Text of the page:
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Counting the Cost #3 May 22, 2009

Posted by mwidlake in performance.
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I’m sorry for the delay, I will now continue to look at the fastest way to count the rows in a table and what we can learn from it.

Today I will show you how you could potentially add a bitmap index to greatly speed up the count.

I’ve got a new test script that you can run that does most of the steps below. You can get it from here.

See this first posting for the details of setting up the table and showing that select count(*), count(1) and count(pk) all take the same amount of time and do the same work internally and it probably matters not one jot which you use.

See the second posting for what happens when you select count (column_name) from a table and why I think it is a poor idea to use it to count the number of rows in a table.

Previously I had shown that Oracle chooses to use primary key index to count the number of rows in a table – which has been the fastest way so far.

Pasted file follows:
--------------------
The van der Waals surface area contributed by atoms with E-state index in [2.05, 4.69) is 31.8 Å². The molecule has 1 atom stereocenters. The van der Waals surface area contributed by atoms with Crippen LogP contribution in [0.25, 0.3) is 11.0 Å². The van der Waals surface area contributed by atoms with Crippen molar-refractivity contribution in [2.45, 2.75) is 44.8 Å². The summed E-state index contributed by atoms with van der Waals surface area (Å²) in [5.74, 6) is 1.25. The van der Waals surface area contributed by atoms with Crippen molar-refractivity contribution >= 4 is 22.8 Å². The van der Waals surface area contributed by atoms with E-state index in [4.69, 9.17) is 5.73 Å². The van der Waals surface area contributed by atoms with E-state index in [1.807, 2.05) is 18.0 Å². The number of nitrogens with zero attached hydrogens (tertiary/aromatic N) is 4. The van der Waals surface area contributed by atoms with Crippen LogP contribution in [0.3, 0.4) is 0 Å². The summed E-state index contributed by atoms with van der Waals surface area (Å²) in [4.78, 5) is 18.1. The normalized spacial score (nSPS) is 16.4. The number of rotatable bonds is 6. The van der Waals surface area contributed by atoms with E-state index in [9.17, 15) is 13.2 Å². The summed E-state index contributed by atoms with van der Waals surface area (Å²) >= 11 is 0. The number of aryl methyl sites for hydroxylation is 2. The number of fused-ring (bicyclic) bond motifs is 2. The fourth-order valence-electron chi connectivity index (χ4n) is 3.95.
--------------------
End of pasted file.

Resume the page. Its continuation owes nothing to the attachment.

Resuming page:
Oracle will actually use the smallest index it can to count the number of rows. Generally, the smallest index you can create is a bitmap index, as it is stored in such a compact manner. Just take my word on it.

OK, I suppose I better give some supporting evidence rather than just my word.
This is the table:

Name                             Null?    Type
 --------------------------------------- -------- 
 ID                             NOT NULL NUMBER
 NUM_1                                     NUMBER
 ID_2                                        VARCHAR2(41)
 NUM_2                                     NUMBER
 NUM_3                                     NUMBER
 NUM_4                                     NUMBER
 VC_1                                        VARCHAR2(50)
 VC_2                                        VARCHAR2(50)
 VC_3                                        VARCHAR2(250)

These are the sizes of the table and indexes on the table. The column used/leaf takes into account empty blocks in a table and just the leaf blocks in an index, which are the blocks scanned in a full scan:

                                            USED/ 
SEGMENT     TYPE     BLOCKS  LEAF  SIZE_K
--------- -------- ------- ----- ------
TEST_1       TABLE        1152 1079  9,216
T_PK           INDEX            48    41      384 Primary key on ID
T_UQ           INDEX            56    47      448 Unique idx on ID2
T_NONUQ     INDEX           48    39      384 nonunique on NUM
T_SPARSE     INDEX              8     4        64 on NUM4, 95% null

I am now going to create a simple bitmap index on NUM_3, a non-mandatory column but it does have a non-null value in every row.

Now to do something that can make counts faster, add a nice, compact bitmap index.

create bitmap index t_bm on test_1(num_3);
Index created.
Elapsed: 00:00:00.04

test102>analyze table test_1 compute statistics;